Suicide—Data, Theories and Actions

Contributed by Stephen E. Dannenbaum, Ph.D., Vice President, Behavioral Health, United Healthcare Military & Veterans

In September, PMCN helped to plan and sponsor the VA Mental Health Conference here in Colorado Springs.  The following report is based on a presentation by Stephen Dannenbaum, PhD, Vice President Behavioral Health, UnitedHealthcare Military & Veterans. The report provides data and clinical insight into suicide rates, causes, and prevention steps in active service member and veteran populations.

The Data

Today we see over 46,000 suicides per year in the general population; a  number  that  increases  by  around  10  percent year over year, dwarfing the homicide rate of just over 20,000. This  translates  into  one  suicide  every  15  minutes  or  95  per day. Suicide is much more likely in the Western half of the United States with these states occupying eight of the top 10 states (Alaska being number one). While men are four times more likely than women to die from suicide, women   are three times more likely to make a suicide attempt. And while suicide generally increases with age, in the typical high school classroom one male and two females have probably attempted suicide in the past year. “Attempts” are a key factor in understanding suicide risk.

With respect to current service members and veterans, rates have steadily increased over the past decade with rates per 100,000 as high as 17-20, whereas the national average is 11.5 for young adult males. Post-Traumatic Stress Disorder (PTSD) can increase this rate six-fold.  While the Military Health System has implemented a variety of prevention initiatives, in many cases the results have not kept pace with the increasing rates. Moreover, it appears that veterans are particularly susceptible to an increased risk due to the use of alcohol and prescription drugs.

Finally, suicide risk is high for 30 days after an acute psychiatric hospital discharge and while for post-discharge from an inpatient acute psychiatric facility suicide is most frequent in the first two weeks, most suicides occur on the first day after discharge. These facts speak to the critical importance of post-discharge planning as a central part of inpatient treatment. Inpatient suicide risk factors include, but are not limited to: high lengths of stay and multiple prior admissions, prior suicide attempts, depression, family history of suicide, recent bereavement, being single and living alone.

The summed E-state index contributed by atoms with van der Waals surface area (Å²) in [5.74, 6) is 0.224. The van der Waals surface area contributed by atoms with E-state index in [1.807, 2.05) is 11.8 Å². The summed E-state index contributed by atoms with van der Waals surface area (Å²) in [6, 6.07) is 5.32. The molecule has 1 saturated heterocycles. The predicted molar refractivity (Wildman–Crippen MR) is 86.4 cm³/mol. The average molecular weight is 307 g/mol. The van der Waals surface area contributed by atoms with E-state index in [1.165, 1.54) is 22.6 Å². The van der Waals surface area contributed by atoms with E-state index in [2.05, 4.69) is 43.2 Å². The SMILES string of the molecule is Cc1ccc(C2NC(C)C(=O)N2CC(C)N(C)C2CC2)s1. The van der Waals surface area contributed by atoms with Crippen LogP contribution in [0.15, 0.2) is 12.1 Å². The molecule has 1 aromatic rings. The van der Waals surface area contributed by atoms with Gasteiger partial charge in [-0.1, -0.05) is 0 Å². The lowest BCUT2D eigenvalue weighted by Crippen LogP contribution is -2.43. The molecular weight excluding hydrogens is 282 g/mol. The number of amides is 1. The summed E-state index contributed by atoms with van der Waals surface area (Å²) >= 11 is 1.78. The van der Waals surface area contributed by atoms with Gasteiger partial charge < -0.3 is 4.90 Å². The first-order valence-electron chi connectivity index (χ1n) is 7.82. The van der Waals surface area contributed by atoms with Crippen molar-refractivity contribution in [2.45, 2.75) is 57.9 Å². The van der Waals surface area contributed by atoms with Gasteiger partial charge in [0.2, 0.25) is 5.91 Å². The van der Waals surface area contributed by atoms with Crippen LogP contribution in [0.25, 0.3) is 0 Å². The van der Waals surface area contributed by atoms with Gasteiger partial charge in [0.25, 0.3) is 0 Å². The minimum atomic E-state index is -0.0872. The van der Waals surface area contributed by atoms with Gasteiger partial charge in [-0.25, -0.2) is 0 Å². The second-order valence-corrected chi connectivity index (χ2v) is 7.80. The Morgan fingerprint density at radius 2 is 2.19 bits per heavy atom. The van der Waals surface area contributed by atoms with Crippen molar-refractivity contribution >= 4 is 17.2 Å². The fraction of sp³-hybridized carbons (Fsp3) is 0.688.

Approaches and Theories of Suicide

For many years,  most  behavioral  health  care  professionals have been trained in what we might call the “Classical” approach to suicide. This includes key predictive markers of Intent (how clear and imminent are suicidal thoughts?), Means (how lethal and available are the methods for suicide?), and the Plan (how specific and well thought are the plans?). This is a very reactive approach, not that dissimilar from calling the Fire Department after flames are seen.

A more recent theory has been researched and put forth by Dr. Thomas Joiner (2005) and featured in his book, “Why People Die by Suicide.” Dr. Joiner’s work has strong research support and puts forth the Interpersonal Theory of Suicide which is more akin to detecting smoke signals rather than reacting to flames. The theory posits that there are two key factors to consider; the acquired ability to inflict self-harm, and the desire for suicide. Within the desire component are the components of Perceived Burdensomeness and Thwarted Belongingness. Where these components or factors overlap exists the greatest risk for suicide. The graphic below best illustrates this model: